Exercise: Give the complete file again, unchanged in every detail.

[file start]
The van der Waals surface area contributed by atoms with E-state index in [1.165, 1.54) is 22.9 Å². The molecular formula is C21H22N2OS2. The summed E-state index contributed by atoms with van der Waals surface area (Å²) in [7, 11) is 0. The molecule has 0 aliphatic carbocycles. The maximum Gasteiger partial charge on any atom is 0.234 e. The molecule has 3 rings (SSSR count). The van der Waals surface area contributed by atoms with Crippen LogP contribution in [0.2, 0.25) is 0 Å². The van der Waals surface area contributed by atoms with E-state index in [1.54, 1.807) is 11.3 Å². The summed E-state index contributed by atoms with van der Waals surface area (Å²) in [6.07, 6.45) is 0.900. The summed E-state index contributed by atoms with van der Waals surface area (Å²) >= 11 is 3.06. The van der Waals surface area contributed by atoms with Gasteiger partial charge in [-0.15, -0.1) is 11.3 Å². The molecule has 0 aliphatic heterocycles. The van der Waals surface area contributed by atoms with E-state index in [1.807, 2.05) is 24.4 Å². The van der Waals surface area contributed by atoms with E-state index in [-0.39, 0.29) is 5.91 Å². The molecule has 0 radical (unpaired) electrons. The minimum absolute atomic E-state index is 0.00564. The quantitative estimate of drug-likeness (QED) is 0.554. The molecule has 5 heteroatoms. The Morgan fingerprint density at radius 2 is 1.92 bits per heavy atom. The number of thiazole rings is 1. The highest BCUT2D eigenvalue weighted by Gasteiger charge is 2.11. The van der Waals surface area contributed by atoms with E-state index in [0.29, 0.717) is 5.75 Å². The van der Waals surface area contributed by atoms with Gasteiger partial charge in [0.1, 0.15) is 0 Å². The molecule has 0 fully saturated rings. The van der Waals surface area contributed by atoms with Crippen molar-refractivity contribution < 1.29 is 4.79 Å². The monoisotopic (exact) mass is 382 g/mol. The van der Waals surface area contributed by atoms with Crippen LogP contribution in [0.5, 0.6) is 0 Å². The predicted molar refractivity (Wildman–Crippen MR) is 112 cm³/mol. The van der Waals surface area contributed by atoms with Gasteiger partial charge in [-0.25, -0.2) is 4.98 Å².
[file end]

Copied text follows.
The van der Waals surface area contributed by atoms with E-state index in [1.165, 1.54) is 22.9 Å². The molecular formula is C21H22N2OS2. The summed E-state index contributed by atoms with van der Waals surface area (Å²) in [7, 11) is 0. The molecule has 0 aliphatic carbocycles. The maximum Gasteiger partial charge on any atom is 0.234 e. The molecule has 3 rings (SSSR count). The van der Waals surface area contributed by atoms with Crippen LogP contribution in [0.2, 0.25) is 0 Å². The van der Waals surface area contributed by atoms with E-state index in [1.54, 1.807) is 11.3 Å². The summed E-state index contributed by atoms with van der Waals surface area (Å²) in [6.07, 6.45) is 0.900. The summed E-state index contributed by atoms with van der Waals surface area (Å²) >= 11 is 3.06. The van der Waals surface area contributed by atoms with Gasteiger partial charge in [-0.15, -0.1) is 11.3 Å². The molecule has 0 aliphatic heterocycles. The van der Waals surface area contributed by atoms with E-state index in [1.807, 2.05) is 24.4 Å². The van der Waals surface area contributed by atoms with E-state index in [-0.39, 0.29) is 5.91 Å². The molecule has 0 radical (unpaired) electrons. The minimum absolute atomic E-state index is 0.00564. The quantitative estimate of drug-likeness (QED) is 0.554. The molecule has 5 heteroatoms. The Morgan fingerprint density at radius 2 is 1.92 bits per heavy atom. The number of thiazole rings is 1. The highest BCUT2D eigenvalue weighted by Gasteiger charge is 2.11. The van der Waals surface area contributed by atoms with E-state index in [0.29, 0.717) is 5.75 Å². The van der Waals surface area contributed by atoms with Gasteiger partial charge in [0.1, 0.15) is 0 Å². The molecule has 0 fully saturated rings. The van der Waals surface area contributed by atoms with Crippen molar-refractivity contribution < 1.29 is 4.79 Å². The monoisotopic (exact) mass is 382 g/mol. The van der Waals surface area contributed by atoms with Crippen LogP contribution in [0.5, 0.6) is 0 Å². The predicted molar refractivity (Wildman–Crippen MR) is 112 cm³/mol. The van der Waals surface area contributed by atoms with Gasteiger partial charge in [-0.25, -0.2) is 4.98 Å².